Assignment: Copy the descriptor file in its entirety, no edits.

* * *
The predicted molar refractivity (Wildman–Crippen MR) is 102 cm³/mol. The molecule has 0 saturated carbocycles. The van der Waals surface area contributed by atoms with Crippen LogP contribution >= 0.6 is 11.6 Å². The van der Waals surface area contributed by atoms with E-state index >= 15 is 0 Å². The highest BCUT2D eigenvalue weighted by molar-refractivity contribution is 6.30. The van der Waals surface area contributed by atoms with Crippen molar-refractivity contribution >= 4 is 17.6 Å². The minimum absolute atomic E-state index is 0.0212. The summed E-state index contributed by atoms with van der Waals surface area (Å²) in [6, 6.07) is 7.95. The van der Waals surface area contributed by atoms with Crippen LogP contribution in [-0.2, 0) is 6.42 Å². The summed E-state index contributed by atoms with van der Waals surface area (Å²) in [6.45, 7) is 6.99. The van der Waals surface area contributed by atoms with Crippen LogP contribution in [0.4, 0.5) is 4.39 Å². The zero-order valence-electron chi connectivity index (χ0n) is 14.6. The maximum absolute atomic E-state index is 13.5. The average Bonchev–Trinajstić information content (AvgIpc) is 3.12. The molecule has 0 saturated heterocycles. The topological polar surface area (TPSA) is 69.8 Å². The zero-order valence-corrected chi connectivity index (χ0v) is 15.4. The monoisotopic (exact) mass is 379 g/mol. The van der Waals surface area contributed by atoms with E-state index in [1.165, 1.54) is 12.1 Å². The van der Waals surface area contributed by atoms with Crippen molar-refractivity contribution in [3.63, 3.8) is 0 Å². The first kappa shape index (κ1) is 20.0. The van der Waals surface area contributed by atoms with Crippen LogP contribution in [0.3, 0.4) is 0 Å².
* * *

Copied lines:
The predicted molar refractivity (Wildman–Crippen MR) is 102 cm³/mol. The molecule has 0 saturated carbocycles. The van der Waals surface area contributed by atoms with Crippen LogP contribution >= 0.6 is 11.6 Å². The van der Waals surface area contributed by atoms with E-state index >= 15 is 0 Å². The highest BCUT2D eigenvalue weighted by molar-refractivity contribution is 6.30. The van der Waals surface area contributed by atoms with Crippen molar-refractivity contribution >= 4 is 17.6 Å². The minimum absolute atomic E-state index is 0.0212. The summed E-state index contributed by atoms with van der Waals surface area (Å²) in [6, 6.07) is 7.95. The van der Waals surface area contributed by atoms with Crippen LogP contribution in [-0.2, 0) is 6.42 Å². The summed E-state index contributed by atoms with van der Waals surface area (Å²) in [6.45, 7) is 6.99. The van der Waals surface area contributed by atoms with Crippen LogP contribution in [0.4, 0.5) is 4.39 Å². The zero-order valence-electron chi connectivity index (χ0n) is 14.6. The maximum absolute atomic E-state index is 13.5. The average Bonchev–Trinajstić information content (AvgIpc) is 3.12. The molecule has 0 saturated heterocycles. The topological polar surface area (TPSA) is 69.8 Å². The zero-order valence-corrected chi connectivity index (χ0v) is 15.4. The monoisotopic (exact) mass is 379 g/mol. The van der Waals surface area contributed by atoms with E-state index in [1.165, 1.54) is 12.1 Å². The van der Waals surface area contributed by atoms with Crippen molar-refractivity contribution in [3.63, 3.8) is 0 Å². The first kappa shape index (κ1) is 20.0. The van der Waals surface area contributed by atoms with Crippen LogP contribution in [0.3, 0.4) is 0 Å².